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67 Million Automotive Air Bag Inflators Demanded to be Recalled by U.S. NHTSA

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The National Highway Traffic Safety Administration (NHTSA) has demanded the recall of 67 million air bag inflators, citing safety concerns. However, the auto supplier, ARC Automotive Inc, has rejected the U.S. regulator’s request. The NHTSA believes that the inflators pose an unreasonable risk of death or injury, as they project metal fragments into vehicle occupants instead of inflating the attached airbag. The ARC air bag inflators are used in several vehicles, including those made by General Motors, Chrysler-parent Stellantis, BMW, Hyundai Motor, and Kia Corp.

The NHTSA had upgraded its probe of over 8 million air bag inflators made by ARC in 2016, following a fatal incident in Canada, where a driver was killed in a Hyundai vehicle. Since then, the NHTSA has been investigating more than seven years and has identified seven field ruptures in the United States. Despite this, ARC has not made a defect determination that would require a recall of this population.

GM has agreed to recall almost 1 million vehicles with ARC air bag inflators after a rupture in March resulted in facial injuries to a driver. However, ARC rejected the NHTSA’s tentative conclusion that a defect exists, stating that the regulator is asking the company to prove a negative.

The 67 million inflators were produced for the U.S. market on multiple production lines across different plants and used by 12 vehicle manufacturers in dozens of models. Despite this, none of these manufacturers has concluded that a systemic defect exists across this broad population. Furthermore, ARC noted that there have been several testing programs of inflators collected from scrapped or other vehicles, and not a single rupture occurred during these tests.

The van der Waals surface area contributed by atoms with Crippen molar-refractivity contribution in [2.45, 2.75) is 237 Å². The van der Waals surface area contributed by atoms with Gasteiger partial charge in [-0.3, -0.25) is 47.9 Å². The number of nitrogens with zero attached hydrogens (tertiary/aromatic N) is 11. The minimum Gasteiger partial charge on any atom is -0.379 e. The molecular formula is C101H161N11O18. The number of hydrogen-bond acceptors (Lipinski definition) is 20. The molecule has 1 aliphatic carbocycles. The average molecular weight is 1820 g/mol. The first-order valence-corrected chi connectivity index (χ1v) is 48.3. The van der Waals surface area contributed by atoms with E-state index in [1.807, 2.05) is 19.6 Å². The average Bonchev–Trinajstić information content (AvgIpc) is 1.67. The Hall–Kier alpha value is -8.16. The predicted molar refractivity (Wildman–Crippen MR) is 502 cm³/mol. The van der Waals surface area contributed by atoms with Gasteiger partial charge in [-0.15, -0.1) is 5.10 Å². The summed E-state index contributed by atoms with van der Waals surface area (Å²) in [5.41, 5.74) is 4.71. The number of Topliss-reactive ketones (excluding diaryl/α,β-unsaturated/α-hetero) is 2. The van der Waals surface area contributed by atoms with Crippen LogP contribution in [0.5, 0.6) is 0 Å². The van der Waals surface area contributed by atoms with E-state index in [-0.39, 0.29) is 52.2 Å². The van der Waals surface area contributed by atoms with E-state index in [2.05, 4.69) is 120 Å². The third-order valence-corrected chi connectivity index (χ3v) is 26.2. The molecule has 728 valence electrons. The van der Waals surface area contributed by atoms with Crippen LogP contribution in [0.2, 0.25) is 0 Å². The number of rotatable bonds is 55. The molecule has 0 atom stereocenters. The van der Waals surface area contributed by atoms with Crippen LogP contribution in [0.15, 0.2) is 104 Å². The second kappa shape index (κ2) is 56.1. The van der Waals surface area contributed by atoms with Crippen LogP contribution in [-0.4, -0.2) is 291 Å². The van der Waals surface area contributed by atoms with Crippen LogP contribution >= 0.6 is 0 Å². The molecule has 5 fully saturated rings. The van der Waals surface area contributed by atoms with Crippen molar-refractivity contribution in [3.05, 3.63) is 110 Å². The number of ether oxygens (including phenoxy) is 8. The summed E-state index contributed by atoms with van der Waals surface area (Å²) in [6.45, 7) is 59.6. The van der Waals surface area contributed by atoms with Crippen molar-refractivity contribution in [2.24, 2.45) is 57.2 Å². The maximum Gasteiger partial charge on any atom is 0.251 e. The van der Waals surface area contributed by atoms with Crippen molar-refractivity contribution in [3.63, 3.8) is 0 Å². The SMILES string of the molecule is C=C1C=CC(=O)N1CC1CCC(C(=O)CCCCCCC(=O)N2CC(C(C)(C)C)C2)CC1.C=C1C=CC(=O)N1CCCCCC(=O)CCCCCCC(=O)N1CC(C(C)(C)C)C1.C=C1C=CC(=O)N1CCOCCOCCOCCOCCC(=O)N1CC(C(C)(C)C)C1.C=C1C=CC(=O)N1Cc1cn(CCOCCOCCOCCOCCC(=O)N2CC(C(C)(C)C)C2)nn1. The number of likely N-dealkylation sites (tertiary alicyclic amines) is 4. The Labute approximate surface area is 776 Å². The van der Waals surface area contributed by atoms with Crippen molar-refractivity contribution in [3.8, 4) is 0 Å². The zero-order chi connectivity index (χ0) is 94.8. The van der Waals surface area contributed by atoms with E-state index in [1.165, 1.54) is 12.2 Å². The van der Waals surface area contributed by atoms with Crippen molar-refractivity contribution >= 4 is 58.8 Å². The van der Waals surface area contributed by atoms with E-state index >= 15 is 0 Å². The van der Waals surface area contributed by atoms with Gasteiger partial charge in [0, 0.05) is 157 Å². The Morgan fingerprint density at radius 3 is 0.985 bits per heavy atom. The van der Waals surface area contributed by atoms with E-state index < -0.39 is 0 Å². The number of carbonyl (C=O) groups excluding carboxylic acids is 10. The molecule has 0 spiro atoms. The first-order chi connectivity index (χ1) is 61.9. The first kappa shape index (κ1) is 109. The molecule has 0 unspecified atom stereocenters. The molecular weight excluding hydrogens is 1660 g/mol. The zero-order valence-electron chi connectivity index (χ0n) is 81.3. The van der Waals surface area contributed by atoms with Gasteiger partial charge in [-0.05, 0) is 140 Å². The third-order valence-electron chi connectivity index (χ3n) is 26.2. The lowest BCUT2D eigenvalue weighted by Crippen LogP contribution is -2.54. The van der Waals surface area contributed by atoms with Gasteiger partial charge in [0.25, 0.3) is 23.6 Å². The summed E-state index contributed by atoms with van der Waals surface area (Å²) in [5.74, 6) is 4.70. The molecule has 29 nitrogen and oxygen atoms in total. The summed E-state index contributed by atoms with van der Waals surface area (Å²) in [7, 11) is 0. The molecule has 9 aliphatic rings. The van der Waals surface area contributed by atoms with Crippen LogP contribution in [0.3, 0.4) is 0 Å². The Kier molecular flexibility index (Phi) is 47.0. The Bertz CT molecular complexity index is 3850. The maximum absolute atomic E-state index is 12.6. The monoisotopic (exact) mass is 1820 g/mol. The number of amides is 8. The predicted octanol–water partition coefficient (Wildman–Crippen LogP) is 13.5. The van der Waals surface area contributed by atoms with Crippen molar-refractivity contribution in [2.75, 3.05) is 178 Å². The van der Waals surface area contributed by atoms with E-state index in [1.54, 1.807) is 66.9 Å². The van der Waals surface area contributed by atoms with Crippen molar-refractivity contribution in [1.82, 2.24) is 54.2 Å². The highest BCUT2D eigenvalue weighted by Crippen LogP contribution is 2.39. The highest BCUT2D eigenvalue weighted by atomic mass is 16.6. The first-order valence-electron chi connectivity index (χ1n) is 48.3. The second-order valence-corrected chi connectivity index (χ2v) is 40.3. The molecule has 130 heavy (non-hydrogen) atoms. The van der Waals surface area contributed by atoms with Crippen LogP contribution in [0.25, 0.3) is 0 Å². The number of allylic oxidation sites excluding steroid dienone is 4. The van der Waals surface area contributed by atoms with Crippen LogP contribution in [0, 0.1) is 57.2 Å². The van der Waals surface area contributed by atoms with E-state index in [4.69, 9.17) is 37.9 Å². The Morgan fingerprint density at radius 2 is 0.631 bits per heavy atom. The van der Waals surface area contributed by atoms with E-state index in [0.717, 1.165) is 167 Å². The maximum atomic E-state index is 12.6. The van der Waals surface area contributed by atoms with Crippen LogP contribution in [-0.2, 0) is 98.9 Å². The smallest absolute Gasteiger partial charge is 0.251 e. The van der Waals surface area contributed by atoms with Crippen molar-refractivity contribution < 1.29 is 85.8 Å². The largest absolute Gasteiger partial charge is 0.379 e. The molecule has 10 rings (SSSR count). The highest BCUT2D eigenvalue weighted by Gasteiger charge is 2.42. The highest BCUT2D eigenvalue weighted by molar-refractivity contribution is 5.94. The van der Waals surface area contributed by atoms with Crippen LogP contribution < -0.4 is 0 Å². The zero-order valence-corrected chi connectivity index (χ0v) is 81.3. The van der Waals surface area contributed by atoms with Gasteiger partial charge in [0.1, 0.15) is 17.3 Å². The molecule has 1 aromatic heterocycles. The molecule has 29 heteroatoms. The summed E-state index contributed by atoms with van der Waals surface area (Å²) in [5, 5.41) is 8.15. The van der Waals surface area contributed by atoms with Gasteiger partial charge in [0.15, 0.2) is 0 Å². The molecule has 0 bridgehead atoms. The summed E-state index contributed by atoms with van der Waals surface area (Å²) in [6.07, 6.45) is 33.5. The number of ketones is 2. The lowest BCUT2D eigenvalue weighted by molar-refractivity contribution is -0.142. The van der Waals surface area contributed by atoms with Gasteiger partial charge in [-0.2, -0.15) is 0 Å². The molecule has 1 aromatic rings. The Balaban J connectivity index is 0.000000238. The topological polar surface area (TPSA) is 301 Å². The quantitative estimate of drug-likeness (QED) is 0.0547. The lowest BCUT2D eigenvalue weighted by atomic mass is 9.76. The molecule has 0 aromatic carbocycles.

The NHTSA said that ARC in January 2018 completed installation of devices on inflator manufacturing lines used to detect excessive weld slag or other debris. The regulator is unaware of issues in ARC inflators produced since then. However, ARC said weld slag has not been confirmed as the root cause in the ruptures.

This recall highlights the ongoing concerns around airbag safety, particularly following the massive Takata airbag recall in recent years. Over the last decade, more than 67 million Takata air bag inflators have been recalled in the United States, and more than 100 million worldwide, resulting in over 30 deaths and hundreds of injuries in various automakers’ vehicles since 2009.

It is now up to ARC and other automakers to work with the NHTSA to evaluate the ruptures and determine whether a recall is necessary to ensure the safety of the vehicles’ occupants.

Source: Reuters


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